New legislation to regulate vaping was introduced to Parliament today by Associate Health Minister Jenny Salesa in an effort to balance helping smokers quit while not encouraging new users. ACT Leader David Seymour says, "Labour's plan to regulate vaping in the same way as cigarettes is the most damaging public health policy in a generation".
Associate Health Minister Jenny Salesa believes the Bill's amendments will be most significant for Māori.
Salesa says, "The Ministry of Health actually did a co-study design last year where they worked with Māori women. We know that the highest smoking rates in Aotearoa is Māori women and what they found is that vaping is a tool that is very successful in getting our Māori women to quit smoking."
90 percent of vaping sales come from flavours but the Bill prohibits advertising the products and restricts the sale of specific flavors to R18 specialty stores.
Salesa continues, "So the Vaping Bill is going to ban the sales of any vaping products to under 18 year olds. It also going to ban advertising and sponsorship of all vaping products. There's a restriction on flavours and places that are smokefree. They will also be vapefree."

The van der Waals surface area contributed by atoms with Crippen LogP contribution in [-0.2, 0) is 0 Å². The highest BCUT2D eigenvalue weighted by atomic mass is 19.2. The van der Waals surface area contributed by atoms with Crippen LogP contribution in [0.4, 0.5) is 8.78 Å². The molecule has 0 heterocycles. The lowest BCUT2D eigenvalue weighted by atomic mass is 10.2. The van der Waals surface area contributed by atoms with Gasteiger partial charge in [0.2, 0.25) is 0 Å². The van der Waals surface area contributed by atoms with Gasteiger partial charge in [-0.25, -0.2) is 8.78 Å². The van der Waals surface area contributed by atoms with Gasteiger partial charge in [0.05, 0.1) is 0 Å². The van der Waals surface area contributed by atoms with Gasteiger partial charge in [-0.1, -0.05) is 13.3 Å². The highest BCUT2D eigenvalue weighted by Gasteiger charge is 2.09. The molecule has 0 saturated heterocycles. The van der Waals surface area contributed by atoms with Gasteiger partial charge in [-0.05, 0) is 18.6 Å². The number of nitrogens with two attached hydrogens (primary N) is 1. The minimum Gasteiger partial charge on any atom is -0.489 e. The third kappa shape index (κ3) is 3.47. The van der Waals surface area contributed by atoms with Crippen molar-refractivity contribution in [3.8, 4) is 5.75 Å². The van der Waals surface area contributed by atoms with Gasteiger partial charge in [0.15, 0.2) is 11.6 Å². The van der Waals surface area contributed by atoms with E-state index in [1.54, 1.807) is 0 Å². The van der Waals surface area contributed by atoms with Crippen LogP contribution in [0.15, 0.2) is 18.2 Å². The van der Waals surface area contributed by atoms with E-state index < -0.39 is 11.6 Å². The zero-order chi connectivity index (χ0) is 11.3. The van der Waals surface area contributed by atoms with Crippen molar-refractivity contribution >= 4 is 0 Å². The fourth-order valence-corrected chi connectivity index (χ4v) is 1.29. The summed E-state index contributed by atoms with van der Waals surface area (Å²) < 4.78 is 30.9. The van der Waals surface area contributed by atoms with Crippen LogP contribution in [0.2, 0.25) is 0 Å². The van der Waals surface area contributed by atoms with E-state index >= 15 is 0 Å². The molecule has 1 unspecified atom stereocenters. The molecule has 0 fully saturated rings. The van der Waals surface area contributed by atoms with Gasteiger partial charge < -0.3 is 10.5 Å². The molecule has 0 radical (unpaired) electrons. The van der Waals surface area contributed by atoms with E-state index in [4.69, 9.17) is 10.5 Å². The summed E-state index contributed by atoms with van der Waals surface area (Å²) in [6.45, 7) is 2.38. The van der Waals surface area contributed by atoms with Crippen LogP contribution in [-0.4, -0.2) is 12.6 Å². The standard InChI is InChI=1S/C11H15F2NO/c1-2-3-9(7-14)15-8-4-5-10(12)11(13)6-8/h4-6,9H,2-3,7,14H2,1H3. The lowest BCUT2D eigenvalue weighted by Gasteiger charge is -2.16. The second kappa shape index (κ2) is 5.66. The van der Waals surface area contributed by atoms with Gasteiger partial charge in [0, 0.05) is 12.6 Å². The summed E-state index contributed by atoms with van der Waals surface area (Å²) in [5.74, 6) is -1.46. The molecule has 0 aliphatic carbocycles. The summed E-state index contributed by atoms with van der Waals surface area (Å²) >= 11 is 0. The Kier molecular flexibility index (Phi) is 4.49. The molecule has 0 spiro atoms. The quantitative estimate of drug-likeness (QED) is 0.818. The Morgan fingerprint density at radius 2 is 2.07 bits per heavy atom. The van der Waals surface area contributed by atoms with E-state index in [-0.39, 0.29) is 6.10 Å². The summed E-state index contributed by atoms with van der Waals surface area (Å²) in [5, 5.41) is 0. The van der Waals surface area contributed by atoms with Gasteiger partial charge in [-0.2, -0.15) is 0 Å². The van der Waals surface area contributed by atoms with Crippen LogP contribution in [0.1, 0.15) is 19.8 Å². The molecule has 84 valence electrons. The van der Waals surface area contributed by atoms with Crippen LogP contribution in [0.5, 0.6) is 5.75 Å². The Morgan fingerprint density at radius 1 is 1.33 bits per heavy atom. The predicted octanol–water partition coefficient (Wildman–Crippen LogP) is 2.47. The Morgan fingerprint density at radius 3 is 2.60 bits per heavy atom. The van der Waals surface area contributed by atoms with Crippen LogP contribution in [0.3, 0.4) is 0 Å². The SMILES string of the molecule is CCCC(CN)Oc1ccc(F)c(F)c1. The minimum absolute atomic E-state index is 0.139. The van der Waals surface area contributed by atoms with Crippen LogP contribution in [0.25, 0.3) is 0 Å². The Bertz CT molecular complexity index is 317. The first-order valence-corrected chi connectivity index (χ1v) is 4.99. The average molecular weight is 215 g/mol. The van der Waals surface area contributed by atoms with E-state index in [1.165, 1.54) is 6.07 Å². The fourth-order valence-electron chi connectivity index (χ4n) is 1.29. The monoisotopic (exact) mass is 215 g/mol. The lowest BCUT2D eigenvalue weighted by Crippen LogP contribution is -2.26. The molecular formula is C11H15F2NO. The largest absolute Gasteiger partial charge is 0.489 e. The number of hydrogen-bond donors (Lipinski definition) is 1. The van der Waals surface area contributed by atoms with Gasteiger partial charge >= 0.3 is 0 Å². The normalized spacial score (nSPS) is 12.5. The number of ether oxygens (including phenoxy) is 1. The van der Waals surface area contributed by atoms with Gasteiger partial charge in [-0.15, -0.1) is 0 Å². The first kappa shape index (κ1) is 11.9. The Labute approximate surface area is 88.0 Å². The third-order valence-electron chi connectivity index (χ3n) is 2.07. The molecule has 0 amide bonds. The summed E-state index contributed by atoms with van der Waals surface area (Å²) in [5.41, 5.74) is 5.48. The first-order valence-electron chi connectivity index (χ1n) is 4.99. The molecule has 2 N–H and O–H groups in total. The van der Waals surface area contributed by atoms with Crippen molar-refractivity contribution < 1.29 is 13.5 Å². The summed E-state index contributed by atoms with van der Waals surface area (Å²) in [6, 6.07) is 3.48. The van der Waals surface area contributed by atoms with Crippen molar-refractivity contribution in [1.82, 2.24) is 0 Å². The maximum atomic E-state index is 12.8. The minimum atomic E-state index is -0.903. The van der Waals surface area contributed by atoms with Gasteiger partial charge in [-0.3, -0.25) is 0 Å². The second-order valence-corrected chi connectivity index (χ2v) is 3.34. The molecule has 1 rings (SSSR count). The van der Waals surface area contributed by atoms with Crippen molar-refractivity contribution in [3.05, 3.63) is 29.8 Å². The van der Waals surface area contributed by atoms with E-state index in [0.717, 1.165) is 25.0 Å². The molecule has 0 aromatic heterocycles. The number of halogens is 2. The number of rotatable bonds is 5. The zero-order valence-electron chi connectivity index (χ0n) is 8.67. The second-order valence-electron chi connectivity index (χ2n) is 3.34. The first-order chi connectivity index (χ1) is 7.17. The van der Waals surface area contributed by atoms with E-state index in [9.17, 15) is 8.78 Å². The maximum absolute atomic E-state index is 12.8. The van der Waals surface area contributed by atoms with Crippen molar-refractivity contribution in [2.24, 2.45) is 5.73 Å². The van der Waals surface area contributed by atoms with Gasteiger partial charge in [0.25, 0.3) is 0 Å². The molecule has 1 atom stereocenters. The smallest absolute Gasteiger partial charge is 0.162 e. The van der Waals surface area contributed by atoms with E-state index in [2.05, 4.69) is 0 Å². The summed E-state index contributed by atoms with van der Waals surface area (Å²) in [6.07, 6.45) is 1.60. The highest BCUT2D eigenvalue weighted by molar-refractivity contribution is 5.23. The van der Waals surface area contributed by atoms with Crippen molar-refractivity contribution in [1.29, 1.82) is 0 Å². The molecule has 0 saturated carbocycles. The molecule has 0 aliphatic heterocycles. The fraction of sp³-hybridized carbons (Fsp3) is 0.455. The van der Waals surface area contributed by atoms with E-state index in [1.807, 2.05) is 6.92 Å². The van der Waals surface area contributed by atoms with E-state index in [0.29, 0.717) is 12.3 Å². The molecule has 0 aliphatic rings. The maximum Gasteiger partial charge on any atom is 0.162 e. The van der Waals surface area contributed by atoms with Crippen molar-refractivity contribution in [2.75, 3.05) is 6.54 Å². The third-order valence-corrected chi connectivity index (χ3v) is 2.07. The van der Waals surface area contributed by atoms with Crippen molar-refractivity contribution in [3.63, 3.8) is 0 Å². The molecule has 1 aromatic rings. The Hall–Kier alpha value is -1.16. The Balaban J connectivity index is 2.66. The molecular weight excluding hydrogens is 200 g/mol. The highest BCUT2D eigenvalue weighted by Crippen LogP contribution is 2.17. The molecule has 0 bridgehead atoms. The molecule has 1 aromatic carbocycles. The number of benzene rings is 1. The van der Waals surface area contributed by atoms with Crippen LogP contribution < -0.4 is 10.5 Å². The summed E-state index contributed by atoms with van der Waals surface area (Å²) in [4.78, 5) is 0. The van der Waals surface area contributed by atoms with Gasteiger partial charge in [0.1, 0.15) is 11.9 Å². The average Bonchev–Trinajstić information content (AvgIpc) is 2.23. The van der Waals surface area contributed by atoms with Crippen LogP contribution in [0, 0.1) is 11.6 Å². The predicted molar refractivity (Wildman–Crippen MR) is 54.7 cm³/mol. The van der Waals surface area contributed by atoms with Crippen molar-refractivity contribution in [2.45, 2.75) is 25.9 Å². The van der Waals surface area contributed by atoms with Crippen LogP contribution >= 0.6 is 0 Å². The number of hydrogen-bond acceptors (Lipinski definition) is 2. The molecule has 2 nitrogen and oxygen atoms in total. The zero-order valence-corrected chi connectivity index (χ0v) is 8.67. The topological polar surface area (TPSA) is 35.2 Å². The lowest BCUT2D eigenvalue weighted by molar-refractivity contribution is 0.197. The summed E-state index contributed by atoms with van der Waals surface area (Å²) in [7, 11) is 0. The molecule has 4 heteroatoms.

But Act Leader David Seymour says that the Bill has no significance for Māori and that Māori will continue to smoke.
Seymour says, "Look its a sad fact that Māori are the national champions of smoking in Aotearoa. They have the most to benefit from quit smoking tools but when the Government decaps vaping that means more Māori continuing to smoke."
Seymour also says that punishing tobacco taxes have been a deliberate attack on Māori. The tobacco tax is the biggest attack on Māori since the land wars. Its taking a billion dollars a year out of Māoridom and people are still paying the tax because it hasn't worked and they haven't quit smoking."
Salesa says in closing, "So 'The Vaping Amendment Bill' regulates vaping products as well as smokeless tobacco for us. The fact that it would actually keep our kids safe but at the same time it will also help smokers to quit smoking.
Salesa is confident that the new vaping rules would be in place by this year's general election.